The second point is thickness. The thicker your back, the shorter the distance the bar has to travel and the more weight you'll be able to lift. Look at how thick the torsos of the best bench pressers in the world are - they have huge barrel chests, thick backs and relatively short arms - their range of motion is probably about HALF of what a "normal" person's range of motion is with the bench press. The thicker your back, the shorter the range of motion and the more weight you'll be able to press.
The third point is muscular balance. If you're constantly doing pushing movements, your body will overdevelop those pushing muscles, which will lead to unnatural shortening and potential weakness. You MUST work the back muscles to pull everything into proper alignment. Walking around with your shoulders hunched forward and your arms bouncing around in front of you doesn't look cool - I can promise you that.

5. Don't forget to press with your legs, too

Leg drive is VERY important to maximizing your bench press strength on maximum lifts. When you set your feet for benching, don't just place them anywhere and let nature take its course. Set your feet solidly on the ground and bend your knees a little past 90 degrees.
Here's why...when you're at the bottom of the bench press, driving with the legs can help you get that weight moving. You can demonstrate this to yourself by lying on the flat bench and setting your feet on the ground. Now think of how you'd need to set your feet if you wanted to use your feet/legs to slide yourself up the bench. THAT is what you do when you drive with your legs - you basically try and use your legs to slide yourself up the bench. But because the weight is holding you down, that force goes to helping push the weight up.
This leg drive is used at the bottom of the press to get the weight moving and makes a HUGE difference with getting big weights moving upward.

6. Get those shoulder blades squeezed together

This goes back to trunk stability. If you're not consciously and religiously squeezing your shoulder blades together when you set yourself up on the bench press, you're instantly putting yourself at a disadvantage.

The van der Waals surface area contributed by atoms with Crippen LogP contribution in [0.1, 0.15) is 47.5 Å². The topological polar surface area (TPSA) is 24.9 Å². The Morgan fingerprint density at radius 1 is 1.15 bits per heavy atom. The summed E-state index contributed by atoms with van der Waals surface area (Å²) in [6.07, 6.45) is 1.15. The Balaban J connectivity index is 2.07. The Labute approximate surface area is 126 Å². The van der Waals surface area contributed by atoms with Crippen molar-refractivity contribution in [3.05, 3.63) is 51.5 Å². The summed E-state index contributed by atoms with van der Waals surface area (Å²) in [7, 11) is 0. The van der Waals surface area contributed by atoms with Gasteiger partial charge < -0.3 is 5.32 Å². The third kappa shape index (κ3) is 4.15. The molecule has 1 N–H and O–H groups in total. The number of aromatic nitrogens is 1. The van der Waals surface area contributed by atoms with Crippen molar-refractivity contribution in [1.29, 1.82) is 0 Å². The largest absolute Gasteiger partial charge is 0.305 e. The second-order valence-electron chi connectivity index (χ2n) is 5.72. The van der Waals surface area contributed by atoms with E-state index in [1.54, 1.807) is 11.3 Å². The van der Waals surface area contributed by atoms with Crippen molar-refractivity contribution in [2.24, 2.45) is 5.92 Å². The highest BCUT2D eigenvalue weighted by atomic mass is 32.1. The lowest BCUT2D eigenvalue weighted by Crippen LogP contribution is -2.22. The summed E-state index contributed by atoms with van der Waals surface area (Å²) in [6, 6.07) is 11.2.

To do this, lie down on the bench and grab the bar. Lift your body up off the bench then try and touch your shoulder blades together behind your back. Get them tucked in as tight as possible. When you set yourself back down, you'll find you're not only more stable on the bench but your shoulders are in a stronger pressing position AND your torso is actually a little thicker (which means shorter range of motion and less distance to push that bar)!

7. Do partial-range training to strengthen  connective tissue + nerve connections from brain to muscle.

e-book Author Nick Nilsson shows how to do partial reps, heavy weight bench press

One big thing that's often missing in the training routine of a person looking to maximize strength is a focus on connective tissue training. You can build huge, strong muscles but the movement is only as strong as the weakest link. If that weakest link is connective tissue, best case is it will limit the amount of weight you can lift. Worst case, you'll snap your tendons when your muscles move weights that your connective tissue can't handle!
So how do we strengthen connective tissue? That requires VERY heavy weight, the kind that can only be used with partial-range training like lockouts in the rack.
This will also increase the nerve force connections which will in turn increase strength. Commonly referred to as the mind to muscle link.
    For building up your connective tissue specifically for bench press, DEFINITELY work on rack lockouts and static holds with monster weight.
I've got more information specifically on lockout partial bench press here:
Personally, I really enjoy lockout training because you can use a TON of weight (up to two times or more of your one rep max!).

8. Use training bands

Bands are one of the most useful fitness training tools you can use with the bench press. There are two main ways to go...working AGAINST the bands to increase explosive power and working WITH band assistance to move more weight and more closely mimic the strength curve of the bench press (harder at the bottom, easier at the top).
When using the bands to work on explosive training, you attach them to something solid on the floor and then to the bar. You use a lighter weight on the barbell for these. Then, when you lift, you explode up as fast and as powerfully as you can against the bands. The bands stretch as you come up, slowing the bar so your muscles don't have to. This teaches your muscles to fire at a much faster rate.